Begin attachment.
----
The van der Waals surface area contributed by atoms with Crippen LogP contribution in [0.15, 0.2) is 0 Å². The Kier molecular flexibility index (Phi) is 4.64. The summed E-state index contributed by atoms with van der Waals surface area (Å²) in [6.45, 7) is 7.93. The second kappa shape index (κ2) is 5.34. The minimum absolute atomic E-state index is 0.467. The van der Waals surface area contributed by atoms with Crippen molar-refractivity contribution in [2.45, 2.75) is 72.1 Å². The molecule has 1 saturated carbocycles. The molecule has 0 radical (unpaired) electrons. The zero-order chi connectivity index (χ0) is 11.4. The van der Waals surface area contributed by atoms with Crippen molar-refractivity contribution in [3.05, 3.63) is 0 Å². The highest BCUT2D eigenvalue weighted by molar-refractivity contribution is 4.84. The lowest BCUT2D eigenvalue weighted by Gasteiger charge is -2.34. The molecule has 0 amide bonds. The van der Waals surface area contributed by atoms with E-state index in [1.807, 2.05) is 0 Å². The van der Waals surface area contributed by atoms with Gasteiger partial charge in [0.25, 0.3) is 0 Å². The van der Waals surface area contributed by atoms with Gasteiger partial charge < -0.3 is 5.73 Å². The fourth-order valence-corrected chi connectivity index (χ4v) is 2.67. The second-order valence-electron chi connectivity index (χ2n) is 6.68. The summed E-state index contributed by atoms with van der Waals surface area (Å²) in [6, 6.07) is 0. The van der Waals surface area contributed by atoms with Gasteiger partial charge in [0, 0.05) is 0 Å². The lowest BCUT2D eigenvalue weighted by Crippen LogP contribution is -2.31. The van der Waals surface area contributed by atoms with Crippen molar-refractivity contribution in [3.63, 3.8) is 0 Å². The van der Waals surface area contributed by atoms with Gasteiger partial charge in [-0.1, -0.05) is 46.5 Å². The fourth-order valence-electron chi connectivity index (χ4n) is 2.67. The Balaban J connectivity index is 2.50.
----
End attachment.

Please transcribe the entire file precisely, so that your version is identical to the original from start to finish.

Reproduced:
The van der Waals surface area contributed by atoms with Crippen LogP contribution in [0.15, 0.2) is 0 Å². The Kier molecular flexibility index (Phi) is 4.64. The summed E-state index contributed by atoms with van der Waals surface area (Å²) in [6.45, 7) is 7.93. The second kappa shape index (κ2) is 5.34. The minimum absolute atomic E-state index is 0.467. The van der Waals surface area contributed by atoms with Crippen molar-refractivity contribution in [2.45, 2.75) is 72.1 Å². The molecule has 1 saturated carbocycles. The molecule has 0 radical (unpaired) electrons. The zero-order chi connectivity index (χ0) is 11.4. The van der Waals surface area contributed by atoms with Crippen molar-refractivity contribution in [3.05, 3.63) is 0 Å². The highest BCUT2D eigenvalue weighted by molar-refractivity contribution is 4.84. The lowest BCUT2D eigenvalue weighted by Gasteiger charge is -2.34. The molecule has 0 amide bonds. The van der Waals surface area contributed by atoms with E-state index in [1.807, 2.05) is 0 Å². The van der Waals surface area contributed by atoms with Gasteiger partial charge in [0.25, 0.3) is 0 Å². The van der Waals surface area contributed by atoms with Gasteiger partial charge < -0.3 is 5.73 Å². The fourth-order valence-corrected chi connectivity index (χ4v) is 2.67. The second-order valence-electron chi connectivity index (χ2n) is 6.68. The summed E-state index contributed by atoms with van der Waals surface area (Å²) in [6, 6.07) is 0. The van der Waals surface area contributed by atoms with Gasteiger partial charge in [0, 0.05) is 0 Å². The lowest BCUT2D eigenvalue weighted by Crippen LogP contribution is -2.31. The van der Waals surface area contributed by atoms with Crippen molar-refractivity contribution in [3.63, 3.8) is 0 Å². The van der Waals surface area contributed by atoms with Gasteiger partial charge in [-0.1, -0.05) is 46.5 Å². The fourth-order valence-electron chi connectivity index (χ4n) is 2.67. The Balaban J connectivity index is 2.50.